6 Things every Engineering Student should know – Part 3: Take the FE Exam

The FE Exam (Fundamentals of Engineering Examination) is the single most beneficial test that any engineering student can take.  Passing this exam gets you the EIT (Engineer in Training) Certification – the first step on the road to becoming a PE (Professional Engineer).

Every engineering student should take this exam, and you’ll probably have multiple opportunities to do so before you graduate. It’s worth it, and here are a few reasons why:

More Money
PEs earn an annual salary $5,000 higher than Engineers without the PE Certification.  That translates to a $200,000 increase in lifetime earnings*.  To get the payday I just described, you only need to take two exams: The FE Exam (6 hours) and the PE Exam (8 hours).

Think of it like this: After passing both exams, the market gives you a $200,000 payday.  Where else can you legally make that kind of money from 14 hours of work? That’s over $14,000 an hour! Do I have your attention yet?!

Image Credit: wecometolearn (Flickr)

The FE Exam is the most lucrative test you’ll take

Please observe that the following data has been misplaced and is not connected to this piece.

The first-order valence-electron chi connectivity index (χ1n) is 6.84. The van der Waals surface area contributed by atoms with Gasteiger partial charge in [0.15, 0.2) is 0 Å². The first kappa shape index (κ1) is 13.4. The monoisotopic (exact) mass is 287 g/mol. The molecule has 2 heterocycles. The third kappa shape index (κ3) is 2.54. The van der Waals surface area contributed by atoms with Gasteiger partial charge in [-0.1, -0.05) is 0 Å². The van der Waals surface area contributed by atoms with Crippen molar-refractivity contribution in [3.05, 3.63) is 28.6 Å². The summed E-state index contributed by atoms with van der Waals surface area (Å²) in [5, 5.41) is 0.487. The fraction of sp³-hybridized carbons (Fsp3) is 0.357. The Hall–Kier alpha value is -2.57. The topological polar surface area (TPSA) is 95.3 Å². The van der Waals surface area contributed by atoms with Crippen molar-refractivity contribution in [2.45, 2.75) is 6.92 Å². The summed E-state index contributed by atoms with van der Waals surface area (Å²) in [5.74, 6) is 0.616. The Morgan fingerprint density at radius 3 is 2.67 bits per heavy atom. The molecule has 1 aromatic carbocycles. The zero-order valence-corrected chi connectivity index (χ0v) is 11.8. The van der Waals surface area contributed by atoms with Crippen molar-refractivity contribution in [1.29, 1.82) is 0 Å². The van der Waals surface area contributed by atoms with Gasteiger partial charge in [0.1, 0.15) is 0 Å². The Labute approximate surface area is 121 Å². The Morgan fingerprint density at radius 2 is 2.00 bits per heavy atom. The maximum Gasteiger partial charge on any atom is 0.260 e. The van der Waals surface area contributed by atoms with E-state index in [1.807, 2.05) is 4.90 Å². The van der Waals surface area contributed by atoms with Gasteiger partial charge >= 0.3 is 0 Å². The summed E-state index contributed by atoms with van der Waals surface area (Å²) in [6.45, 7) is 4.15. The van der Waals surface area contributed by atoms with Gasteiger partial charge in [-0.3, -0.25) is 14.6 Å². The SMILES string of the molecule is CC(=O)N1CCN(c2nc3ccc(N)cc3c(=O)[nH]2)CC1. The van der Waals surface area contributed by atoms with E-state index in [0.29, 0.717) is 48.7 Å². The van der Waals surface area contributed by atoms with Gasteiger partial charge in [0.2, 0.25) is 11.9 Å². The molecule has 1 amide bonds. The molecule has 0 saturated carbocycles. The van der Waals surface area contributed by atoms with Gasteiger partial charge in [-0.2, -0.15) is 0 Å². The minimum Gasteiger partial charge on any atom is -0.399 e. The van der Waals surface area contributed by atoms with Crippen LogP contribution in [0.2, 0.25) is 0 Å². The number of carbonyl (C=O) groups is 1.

Let’s think about that for a second. We’ve already covered how 7 of the top 10 highest paying majors are in the Engineering field.  Now I’m telling you that there is an easy way to boost your salary even higher within that bracket.  What more can you ask for?

More Respect
In political circles, there is much discussion about the one percent, but I can do you one better.  Members of the PE club make up about ¼ of one percent of the US population.  If you’re looking to stand out among Engineers, look no further: Only 1 out of 5 practicing Engineers are licensed Professional Engineers.

PEs are respected within the engineering profession, and for good reason.  Being a PE gives you greater exposure and awareness to the impact of engineering on society at large.  All engineers must take responsibility for the safety of the products we create, but PEs are considered licensed professionals and as such are held to higher standards.

Feeling distinguished yet?

More Options
Some jobs require a PE license for consideration, so it goes without saying that becoming a PE opens you up to more career options.  Even earning the EIT certification itself is a competitive advantage: Simply being on track to become a PE sets you apart from your peers.

In addition to having the authority to sign and seal engineering documents, being a PE allows you to be the principal in charge of an Engineering firm, giving you more options for career advancement.  Alternatively, if you want to start your own Firm with a few buddies from Engineering School, you can do that, too.

Let’s say that your ambitions aren’t as grand — you just want to consult as an Engineer to make extra money in your spare time.  Being a PE allows you to do that.  A PE can even be called on as an expert witness to testify in court – another way to earn extra income.

The list of options goes on and on.  No one knows what the future holds.  Why limit yourself?

How to do it